Abstract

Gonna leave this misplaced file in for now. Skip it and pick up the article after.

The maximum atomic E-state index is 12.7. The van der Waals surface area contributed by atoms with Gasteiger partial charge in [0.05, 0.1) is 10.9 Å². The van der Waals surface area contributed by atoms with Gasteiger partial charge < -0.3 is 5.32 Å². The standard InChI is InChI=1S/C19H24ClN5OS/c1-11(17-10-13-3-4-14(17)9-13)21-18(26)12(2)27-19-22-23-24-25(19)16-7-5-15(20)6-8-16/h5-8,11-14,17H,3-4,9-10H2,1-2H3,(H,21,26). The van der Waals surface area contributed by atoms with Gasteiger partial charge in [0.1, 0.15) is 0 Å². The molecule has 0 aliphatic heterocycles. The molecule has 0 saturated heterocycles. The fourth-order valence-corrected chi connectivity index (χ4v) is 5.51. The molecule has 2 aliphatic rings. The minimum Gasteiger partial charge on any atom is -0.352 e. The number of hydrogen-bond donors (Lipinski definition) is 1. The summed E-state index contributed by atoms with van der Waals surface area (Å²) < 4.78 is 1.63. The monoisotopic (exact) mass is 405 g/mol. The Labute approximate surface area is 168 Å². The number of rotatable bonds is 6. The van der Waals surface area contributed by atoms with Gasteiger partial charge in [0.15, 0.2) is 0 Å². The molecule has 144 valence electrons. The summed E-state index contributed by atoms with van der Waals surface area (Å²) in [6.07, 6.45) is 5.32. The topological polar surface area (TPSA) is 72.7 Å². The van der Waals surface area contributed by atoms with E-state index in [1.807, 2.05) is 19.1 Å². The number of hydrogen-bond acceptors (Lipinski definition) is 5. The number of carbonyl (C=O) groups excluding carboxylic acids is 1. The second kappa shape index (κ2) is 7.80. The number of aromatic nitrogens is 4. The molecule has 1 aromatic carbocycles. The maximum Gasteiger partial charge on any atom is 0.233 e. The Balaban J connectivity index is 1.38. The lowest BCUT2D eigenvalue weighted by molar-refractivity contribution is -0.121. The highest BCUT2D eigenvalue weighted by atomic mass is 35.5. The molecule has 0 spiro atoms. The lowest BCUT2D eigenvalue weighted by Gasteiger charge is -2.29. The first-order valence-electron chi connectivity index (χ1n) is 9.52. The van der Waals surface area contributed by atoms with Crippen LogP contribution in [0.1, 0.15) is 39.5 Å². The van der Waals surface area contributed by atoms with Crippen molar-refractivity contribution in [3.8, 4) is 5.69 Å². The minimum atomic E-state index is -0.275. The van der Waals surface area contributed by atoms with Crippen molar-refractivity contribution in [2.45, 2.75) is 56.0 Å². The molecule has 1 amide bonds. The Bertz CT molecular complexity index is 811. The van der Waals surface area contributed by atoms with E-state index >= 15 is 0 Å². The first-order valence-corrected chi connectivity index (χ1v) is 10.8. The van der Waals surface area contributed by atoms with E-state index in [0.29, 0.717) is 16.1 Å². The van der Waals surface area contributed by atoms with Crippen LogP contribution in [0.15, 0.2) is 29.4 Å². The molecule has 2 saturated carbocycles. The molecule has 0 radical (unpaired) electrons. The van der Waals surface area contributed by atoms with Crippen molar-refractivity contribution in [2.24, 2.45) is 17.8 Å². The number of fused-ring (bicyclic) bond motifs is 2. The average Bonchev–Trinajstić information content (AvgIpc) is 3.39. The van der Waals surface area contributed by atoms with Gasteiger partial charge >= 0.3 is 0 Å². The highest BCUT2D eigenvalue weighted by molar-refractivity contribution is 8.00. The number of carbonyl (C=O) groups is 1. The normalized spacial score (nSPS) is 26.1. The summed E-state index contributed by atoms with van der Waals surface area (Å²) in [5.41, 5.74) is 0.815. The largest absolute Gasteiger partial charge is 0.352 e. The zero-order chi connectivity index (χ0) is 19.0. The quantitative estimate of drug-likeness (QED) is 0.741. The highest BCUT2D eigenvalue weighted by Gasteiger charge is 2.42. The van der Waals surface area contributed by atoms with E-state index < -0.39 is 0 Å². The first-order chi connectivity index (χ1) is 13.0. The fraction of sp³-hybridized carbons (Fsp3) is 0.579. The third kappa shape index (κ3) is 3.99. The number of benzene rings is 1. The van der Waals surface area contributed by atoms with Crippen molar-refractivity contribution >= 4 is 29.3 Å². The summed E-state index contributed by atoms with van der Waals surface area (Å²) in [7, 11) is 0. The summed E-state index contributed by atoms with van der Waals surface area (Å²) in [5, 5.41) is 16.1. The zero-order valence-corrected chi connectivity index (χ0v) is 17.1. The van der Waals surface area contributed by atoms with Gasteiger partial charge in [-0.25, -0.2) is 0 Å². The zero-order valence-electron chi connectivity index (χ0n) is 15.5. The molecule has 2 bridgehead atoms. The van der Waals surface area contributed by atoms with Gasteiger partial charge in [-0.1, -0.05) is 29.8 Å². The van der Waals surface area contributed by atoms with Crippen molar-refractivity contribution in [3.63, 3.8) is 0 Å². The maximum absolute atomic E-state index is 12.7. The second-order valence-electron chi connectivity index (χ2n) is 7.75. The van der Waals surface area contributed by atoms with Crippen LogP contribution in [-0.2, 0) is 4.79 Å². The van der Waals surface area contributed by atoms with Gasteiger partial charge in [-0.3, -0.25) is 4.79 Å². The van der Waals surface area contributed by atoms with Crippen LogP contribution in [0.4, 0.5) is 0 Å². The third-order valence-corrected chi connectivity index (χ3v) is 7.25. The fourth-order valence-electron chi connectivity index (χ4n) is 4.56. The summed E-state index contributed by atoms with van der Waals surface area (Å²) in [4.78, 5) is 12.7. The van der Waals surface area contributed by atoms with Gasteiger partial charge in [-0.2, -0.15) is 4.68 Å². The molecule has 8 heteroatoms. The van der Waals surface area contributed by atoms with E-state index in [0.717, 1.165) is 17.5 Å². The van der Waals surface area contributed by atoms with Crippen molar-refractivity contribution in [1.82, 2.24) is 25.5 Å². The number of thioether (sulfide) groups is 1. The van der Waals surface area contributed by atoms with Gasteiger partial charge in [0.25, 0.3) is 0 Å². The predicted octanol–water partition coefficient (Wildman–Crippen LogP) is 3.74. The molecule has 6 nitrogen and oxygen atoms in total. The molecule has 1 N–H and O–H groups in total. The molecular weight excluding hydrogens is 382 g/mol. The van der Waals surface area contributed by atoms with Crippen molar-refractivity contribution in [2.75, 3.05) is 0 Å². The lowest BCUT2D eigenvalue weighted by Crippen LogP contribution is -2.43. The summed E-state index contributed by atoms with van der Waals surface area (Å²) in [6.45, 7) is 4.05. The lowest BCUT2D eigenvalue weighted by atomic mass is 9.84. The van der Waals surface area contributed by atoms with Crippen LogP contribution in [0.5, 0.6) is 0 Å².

The calcareous substrate of spring-fed fens makes them unique islands of biodiversity, hosting endangered, vulnerable, and protected vascular plants. Hence, spring-fed fens ecosystems require special conservation attention because many of them are destroyed (e.g. drained, forested) and it is extremely difficult or even impossible to restore the unique hydrogeological and geochemical conditions enabling their function. The long-term perspective of paleoecological studies allows indication of former wetland ecosystem states and provides understanding of their development over millennia. To examine the late Holocene dynamics of a calcareous spring-fed fen (Raganu Mire) ecosystem on the Baltic Sea coast (Latvia) in relation to environmental changes, substrate and human activity, we have undertaken high-resolution analyses of plant macrofossils, pollen, mollusc, stable carbon (δ13C) and oxygen (δ18O) isotopes combined with radiocarbon dating (AMS) in three coring locations. Our study revealed that peat deposits began accumulating ca. 7000 cal. yr BP and calcareous deposits (tufa) from 1450 cal. yr BP, coinciding with regional hydrological changes. Several fire events occurred between 4000 and 1600 cal. yr BP, which appeared to have had a limited effect on local vegetation. The most significant changes in the forest and peatland ecosystems were at 3200 cal. yr BP associated with a dry climate stage and high fire activity, and then between 1400 and 500 cal. yr BP potentially associated with temperature changes during the Medieval Climate Anomaly (MCA) and Little Ice Age. Hydrological disturbances in the peatland catchment from 1400 cal. yr BP were most likely strengthened by human activity (deforestation) in this region. The relationship between the development of this peatland and changes in its catchment area, such as land cover changes or fluctuations in groundwater levels, suggest that protection and restoration of spring-fed fen ecosystems should also include the surrounding catchment. The presence of calcareous sediments, as well as appropriate temperature and local hydrological conditions appear to be the most crucial factors controlling Cladium marisus populations in our site - currently at the eastern limit of its distribution in Europe.

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